Sometimes you just have to change your attitude.

By Jok Nicholson

That is exactly what I did. I was not inspired to stay racing in No Box brackets for smaller payouts and since the Vega was not the most powerful car around, it was pretty much basically boring. In the end that is why I needed a change and I wanted to get back to where I have always been (or at least since Ike Hamma first invented the delay box) and that is Super Pro, Box, Top or whatever you want to call it. Wire up the delay box, tighten the belts and let's see who "has it today."

I found a gentleman in Oklahoma who was looking for a Vega to run in 10.90 races and he had a slip-joint dragster he was trying sell. Looked like a match made on the Internet to me. It was a done deal in about two days. I rolled the Vega into the trailer and took off for Oklahoma. We had it unloaded and the dragster tied down in about 15 hours. A little "camping" at a local Super Wal-Mart and we were back home the next day.

I am going to continue this column under the same name "Back-2-Basics" because it is still just that, back to basics. We traded even up so the value of the dragster is the same as we had put into the Vega, about $12,500.

The dragster is a 1996 Danny Nelson Racecraft slip-joint 220-inch moly car. It's a little "rough around the edges" but overall is ready to race. It came turn-key with a 431-inch big-block Chevy and shorty powerglide.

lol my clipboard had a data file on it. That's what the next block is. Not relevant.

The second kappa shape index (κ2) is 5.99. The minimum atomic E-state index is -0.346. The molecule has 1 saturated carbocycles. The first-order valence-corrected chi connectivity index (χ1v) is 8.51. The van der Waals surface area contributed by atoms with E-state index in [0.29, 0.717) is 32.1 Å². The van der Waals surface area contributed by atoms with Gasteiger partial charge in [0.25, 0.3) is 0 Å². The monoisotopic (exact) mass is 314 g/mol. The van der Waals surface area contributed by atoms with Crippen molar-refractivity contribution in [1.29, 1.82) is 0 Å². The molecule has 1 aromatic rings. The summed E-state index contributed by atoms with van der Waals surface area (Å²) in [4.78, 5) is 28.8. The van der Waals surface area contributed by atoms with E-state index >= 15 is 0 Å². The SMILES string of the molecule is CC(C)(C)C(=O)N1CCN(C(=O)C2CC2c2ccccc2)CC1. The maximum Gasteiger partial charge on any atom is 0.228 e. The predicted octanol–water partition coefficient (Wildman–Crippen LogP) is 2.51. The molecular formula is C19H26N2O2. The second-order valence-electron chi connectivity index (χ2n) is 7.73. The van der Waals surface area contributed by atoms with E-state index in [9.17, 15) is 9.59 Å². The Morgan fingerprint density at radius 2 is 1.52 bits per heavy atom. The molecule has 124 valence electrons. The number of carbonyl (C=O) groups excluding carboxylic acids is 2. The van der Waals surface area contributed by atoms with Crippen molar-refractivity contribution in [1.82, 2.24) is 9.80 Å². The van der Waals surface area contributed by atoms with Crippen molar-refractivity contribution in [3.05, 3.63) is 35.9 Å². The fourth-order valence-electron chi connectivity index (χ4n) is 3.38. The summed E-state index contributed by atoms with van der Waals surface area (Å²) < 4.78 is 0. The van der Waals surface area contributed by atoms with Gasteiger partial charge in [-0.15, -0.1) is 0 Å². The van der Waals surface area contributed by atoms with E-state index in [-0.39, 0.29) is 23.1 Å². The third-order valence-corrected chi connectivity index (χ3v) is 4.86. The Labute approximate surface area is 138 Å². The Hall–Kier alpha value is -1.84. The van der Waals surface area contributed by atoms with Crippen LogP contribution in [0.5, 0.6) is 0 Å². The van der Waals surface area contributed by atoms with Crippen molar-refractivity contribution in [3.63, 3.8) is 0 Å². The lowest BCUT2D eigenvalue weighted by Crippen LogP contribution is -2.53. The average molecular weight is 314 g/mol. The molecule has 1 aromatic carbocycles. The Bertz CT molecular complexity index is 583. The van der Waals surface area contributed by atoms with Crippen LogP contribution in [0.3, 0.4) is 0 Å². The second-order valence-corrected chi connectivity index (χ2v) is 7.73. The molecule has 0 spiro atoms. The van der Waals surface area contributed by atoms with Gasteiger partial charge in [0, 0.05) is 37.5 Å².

We decided to rewire the car and replace some things we didn't like. This is probably a very common thing to do to a used car for two reasons. First, it lets you really get a close look at the entire car stripped of the body panels and you will "know where all the wires go" when you are done. I covered the right way to wire a car a couple years ago in "Project 4-Link" and we used those same
principles to wire this car. Take your time, use a different color wire for every circuit and use the best wire, connectors and tools for years of trouble-free service.

I do want to say thanks to Johnny at RCI for getting us a set of their trick new Platinum Safety Harnesses and an SFI jacket and pants for Andy on a moment's notice. The RCI Platinum Series are the only ones with a 4-year certification. When you receive your Platinum series harness you get a registration card that allows you a free two-year update to the SFI tags. Priced about the same as a standard set from other manufacturers, RCI has stepped up to save racers some of their hard-earned money. They are available from Jegs and other race part suppliers.

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